“There is nothing permanent except change.” – Heraclitus (Greek Philosopher)
I am a big fan of Create TV, public television’s lifestyle programs. I especially enjoy their travel shows. Recently I viewed several features on France’s most fabled wine region, Bordeaux. Besides its physical beauty (terroir and chateaus) and yields of fine wine, I am fascinated by the history/tradition of its famous vineyards. Generation, after generation of winemakers. Unfortunately, that is all about to change thanks to a recent influx of Chinese capital.
For the record, Bordeaux has endured foreign invasions over the years; beginning with the English (12th and 13th centuries), then the Dutch (17th century) and the Germans during World War II. Now, because of high French inheritance taxes, owners are opting for retirement, thus taking advantage of Chinese liquidity. Currently the Chinese own approximately 3 percent of roughly 6,000 estates, shipping an estimated 80 percent of the wine they produce back to China. How are the French reacting? The money is good, but they are in uproar with the new owners changing the names of the famous vineyards. To make a stronger link to Chinese consumers they are utilizing names of animals – “Golden Rabbits,” “Tibetan Antelopes,” “Grand Antelopes,” etc.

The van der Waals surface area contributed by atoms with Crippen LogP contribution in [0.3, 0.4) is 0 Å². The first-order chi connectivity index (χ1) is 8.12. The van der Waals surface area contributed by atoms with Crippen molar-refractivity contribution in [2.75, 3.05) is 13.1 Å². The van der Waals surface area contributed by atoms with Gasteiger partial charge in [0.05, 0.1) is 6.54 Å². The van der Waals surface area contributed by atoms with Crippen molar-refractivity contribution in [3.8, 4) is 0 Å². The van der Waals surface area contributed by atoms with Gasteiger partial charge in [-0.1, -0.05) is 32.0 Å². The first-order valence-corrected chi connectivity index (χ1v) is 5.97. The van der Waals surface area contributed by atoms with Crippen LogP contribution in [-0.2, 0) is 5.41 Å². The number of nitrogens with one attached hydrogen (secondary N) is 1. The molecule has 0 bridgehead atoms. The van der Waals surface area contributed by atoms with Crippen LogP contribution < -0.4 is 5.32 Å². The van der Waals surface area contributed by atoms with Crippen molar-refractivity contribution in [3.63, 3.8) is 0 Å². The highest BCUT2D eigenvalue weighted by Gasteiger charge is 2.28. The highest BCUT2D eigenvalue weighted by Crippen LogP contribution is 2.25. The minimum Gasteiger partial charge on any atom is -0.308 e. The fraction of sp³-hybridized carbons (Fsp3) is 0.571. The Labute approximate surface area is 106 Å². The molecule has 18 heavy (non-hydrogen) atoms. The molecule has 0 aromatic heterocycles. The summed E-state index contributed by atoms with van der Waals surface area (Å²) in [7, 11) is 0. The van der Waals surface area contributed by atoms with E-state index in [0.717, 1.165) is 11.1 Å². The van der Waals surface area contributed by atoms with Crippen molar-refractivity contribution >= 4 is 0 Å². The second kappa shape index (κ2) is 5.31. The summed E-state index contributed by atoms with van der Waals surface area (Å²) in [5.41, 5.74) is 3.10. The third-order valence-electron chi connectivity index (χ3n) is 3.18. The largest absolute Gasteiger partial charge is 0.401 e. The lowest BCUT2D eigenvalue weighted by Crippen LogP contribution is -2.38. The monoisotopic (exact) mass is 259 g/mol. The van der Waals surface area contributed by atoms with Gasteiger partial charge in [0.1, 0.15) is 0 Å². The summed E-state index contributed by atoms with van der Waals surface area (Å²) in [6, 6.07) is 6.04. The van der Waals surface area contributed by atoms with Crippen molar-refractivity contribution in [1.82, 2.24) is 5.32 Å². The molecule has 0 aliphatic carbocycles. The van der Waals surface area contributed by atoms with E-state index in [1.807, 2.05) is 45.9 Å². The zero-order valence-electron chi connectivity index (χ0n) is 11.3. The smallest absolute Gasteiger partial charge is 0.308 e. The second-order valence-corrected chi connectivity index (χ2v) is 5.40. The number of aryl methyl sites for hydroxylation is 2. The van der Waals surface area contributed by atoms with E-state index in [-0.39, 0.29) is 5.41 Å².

The Bordeaux wine region is morphing. Heraclitus was a smart philosopher, but so was my grandmother who once told me: “Jimmy, nothing is forever.”